ing the Russian Federation.For that purpose it was even willing to fight a full-scale war, the first round of which (1994-96) it won, at least militarily. Further-more, in order to achieve independence the Chechen nationalist movement, orat least major parts of it, have had to give up the dream of Vainakh
unity andaccept the existence of a separate Ingush republic, which has chosen to become a‘subject’
of the Russian Federation.All this has called for both a radical re-moulding of Chechen national identi-ty and a thorough revision of its collective past. The Chechen authorities, thenational movement, and in fact all the Chechen intelligentsia – that is, bothprofessional historians and (even more so) many other persons with higher edu-cation – have been involved in this revision of their national past and rewritingof their history on both the academic and popular levels. It all began in 1989,when Gorbachev’s
reached the periphery, and has been steadily growingin momentum ever since. The main milestones in its development have been 1)in 1990, the appointment of a Chechen as republican secretary of the party forthe first time since the second world war;
2) what many call the ‘Chechen Rev-olution’ – the seizure of power by the national movement in September 1991;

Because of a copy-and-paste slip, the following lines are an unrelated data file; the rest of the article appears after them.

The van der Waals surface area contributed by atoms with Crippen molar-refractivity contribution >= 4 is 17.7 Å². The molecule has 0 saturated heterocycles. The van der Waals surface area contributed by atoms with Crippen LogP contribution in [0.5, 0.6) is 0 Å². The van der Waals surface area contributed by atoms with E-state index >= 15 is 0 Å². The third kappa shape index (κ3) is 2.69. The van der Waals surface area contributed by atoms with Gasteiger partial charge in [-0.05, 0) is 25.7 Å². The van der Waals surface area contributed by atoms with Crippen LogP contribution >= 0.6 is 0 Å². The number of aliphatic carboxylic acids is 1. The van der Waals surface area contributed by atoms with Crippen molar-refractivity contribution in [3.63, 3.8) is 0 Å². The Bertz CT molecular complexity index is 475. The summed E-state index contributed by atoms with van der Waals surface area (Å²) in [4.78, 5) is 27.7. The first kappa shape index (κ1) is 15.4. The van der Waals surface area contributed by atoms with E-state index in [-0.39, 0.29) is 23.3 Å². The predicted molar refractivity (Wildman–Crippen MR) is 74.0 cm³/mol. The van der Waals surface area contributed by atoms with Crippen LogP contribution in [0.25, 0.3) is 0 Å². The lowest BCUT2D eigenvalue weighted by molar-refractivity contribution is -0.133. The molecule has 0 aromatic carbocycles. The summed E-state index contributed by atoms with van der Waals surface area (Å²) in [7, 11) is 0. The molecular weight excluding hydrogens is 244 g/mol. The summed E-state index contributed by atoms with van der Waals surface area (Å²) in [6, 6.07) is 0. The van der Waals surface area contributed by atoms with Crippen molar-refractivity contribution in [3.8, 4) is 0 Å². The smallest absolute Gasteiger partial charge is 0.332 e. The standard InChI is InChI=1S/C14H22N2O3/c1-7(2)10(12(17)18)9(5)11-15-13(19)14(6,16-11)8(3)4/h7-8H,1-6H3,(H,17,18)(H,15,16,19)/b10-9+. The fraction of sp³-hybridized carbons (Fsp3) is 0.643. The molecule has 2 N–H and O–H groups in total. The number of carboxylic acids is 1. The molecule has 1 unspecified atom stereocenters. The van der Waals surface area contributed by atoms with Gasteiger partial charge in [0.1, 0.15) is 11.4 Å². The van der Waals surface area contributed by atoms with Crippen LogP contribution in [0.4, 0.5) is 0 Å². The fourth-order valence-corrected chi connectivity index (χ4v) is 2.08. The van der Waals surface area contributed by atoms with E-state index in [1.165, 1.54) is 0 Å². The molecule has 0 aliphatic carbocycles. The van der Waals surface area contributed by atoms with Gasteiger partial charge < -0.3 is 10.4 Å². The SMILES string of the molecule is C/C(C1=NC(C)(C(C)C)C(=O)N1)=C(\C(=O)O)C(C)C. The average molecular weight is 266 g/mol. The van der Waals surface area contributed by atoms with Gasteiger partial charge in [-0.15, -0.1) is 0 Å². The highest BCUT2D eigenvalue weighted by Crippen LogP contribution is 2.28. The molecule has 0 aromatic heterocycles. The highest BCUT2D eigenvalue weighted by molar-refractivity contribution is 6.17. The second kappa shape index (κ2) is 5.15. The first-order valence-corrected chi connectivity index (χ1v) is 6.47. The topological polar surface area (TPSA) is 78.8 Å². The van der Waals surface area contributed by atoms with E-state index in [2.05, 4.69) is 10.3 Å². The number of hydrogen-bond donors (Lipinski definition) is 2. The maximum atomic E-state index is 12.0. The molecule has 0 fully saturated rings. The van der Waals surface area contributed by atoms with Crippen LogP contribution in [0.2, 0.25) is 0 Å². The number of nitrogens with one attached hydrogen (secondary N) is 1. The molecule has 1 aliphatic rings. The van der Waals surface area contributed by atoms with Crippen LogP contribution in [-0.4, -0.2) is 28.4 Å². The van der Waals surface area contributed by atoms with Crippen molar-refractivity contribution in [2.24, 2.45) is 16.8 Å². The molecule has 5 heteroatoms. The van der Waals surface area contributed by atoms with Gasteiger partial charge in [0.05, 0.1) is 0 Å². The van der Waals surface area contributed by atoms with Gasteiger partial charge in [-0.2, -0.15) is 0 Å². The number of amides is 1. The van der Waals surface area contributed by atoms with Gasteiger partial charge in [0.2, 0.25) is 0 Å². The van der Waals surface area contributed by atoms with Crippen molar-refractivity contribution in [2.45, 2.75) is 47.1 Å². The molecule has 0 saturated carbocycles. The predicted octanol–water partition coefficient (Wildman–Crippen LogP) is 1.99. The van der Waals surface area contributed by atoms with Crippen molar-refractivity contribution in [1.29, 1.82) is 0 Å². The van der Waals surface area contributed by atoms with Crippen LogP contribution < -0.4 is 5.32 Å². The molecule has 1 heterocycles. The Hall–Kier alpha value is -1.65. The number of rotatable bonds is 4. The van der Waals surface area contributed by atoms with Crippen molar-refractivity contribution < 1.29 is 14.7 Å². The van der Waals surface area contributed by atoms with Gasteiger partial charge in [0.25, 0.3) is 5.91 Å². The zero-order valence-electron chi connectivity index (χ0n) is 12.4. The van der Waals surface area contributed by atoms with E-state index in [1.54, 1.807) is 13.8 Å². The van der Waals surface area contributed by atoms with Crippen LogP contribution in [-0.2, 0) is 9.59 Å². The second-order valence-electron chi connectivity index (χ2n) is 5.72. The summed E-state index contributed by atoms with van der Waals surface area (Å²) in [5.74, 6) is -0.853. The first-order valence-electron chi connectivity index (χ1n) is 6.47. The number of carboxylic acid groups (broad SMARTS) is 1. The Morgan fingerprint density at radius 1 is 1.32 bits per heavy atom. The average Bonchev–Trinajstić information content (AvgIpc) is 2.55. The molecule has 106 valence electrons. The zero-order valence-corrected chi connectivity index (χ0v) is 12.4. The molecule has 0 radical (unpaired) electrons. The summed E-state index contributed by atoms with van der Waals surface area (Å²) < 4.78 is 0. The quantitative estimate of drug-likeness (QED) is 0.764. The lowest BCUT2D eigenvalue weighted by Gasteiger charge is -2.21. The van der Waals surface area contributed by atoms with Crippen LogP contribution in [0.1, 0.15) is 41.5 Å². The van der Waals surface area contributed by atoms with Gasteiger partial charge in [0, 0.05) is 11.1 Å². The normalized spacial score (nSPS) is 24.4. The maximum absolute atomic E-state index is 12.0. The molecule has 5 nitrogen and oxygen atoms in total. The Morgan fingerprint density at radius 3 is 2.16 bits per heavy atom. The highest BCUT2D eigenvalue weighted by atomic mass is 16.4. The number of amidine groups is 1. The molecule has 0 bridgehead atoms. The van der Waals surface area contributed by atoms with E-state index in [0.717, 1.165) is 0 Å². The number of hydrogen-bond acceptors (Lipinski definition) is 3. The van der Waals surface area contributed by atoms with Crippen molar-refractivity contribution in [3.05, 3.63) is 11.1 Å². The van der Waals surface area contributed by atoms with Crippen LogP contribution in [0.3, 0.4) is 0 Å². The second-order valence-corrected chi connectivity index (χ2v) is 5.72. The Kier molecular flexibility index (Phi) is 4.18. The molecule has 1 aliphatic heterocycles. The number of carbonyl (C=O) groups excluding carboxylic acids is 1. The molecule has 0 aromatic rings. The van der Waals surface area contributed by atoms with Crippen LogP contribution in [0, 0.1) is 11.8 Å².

3) the war of 1994-96 and 4) the war that began in 1999. The new version of the Chechen past has had to tackle two challenges: the immediate, politicalneed to justify independence and counter the Russian arguments – legal andother – against secession;
and the deeper requirement of de-colonizing, or inthis case de-Sovietizing, the nation’s psyche, mentality and culture. The argu-ments of the former and the concepts of the latter are in many cases inter-twined.According to a little-known, adroit proverb, ‘even when one walks away fromRome, one is still on the road to Rome’.
Indeed, in many cases in the past thefirst stage of decolonization occurred with the umbilical cord still solidly tied tothe colonial metropolitan power. The Chechen case is no exception: the newChechen historical narrative conducts an ongoing dialogue, or rather an argu-ment, with both its Soviet counterpart and the new official narrative in Moscow.This argument with Moscow is still to a great extent within the Soviet paradigm,amongst other things because the participants on both sides – the authors of thenew narrative included – were schooled in the USSR. Thus, while striving to de-Sovietize, the new Chechen historical narrative is still strongly linked to Sovietnarratives, ways of arguing and moulds of thinking. It tries to prove, for example,that its national heroes were ‘progressive’ and ‘popular’, not ‘reactionary’. Ittends, like its progenitor, to be openly political, to make value judgements andmoralize and to overlook facts inconsistent with its thesis. Moreover, even emo-tionally it is still very much connected to the ex-USSR, and tries, for example, toprove the Chechens’ loyalty and heroism in the ‘Great Patriotic War’, as the Sec-ond World War is still called in the ex-USSR.
Secession, History and the Social Sciences. Edited by Bruno Coppieters andMichel Huysseune. © 2002 VUB Brussels University Press. ISBN: 90 5487 312 4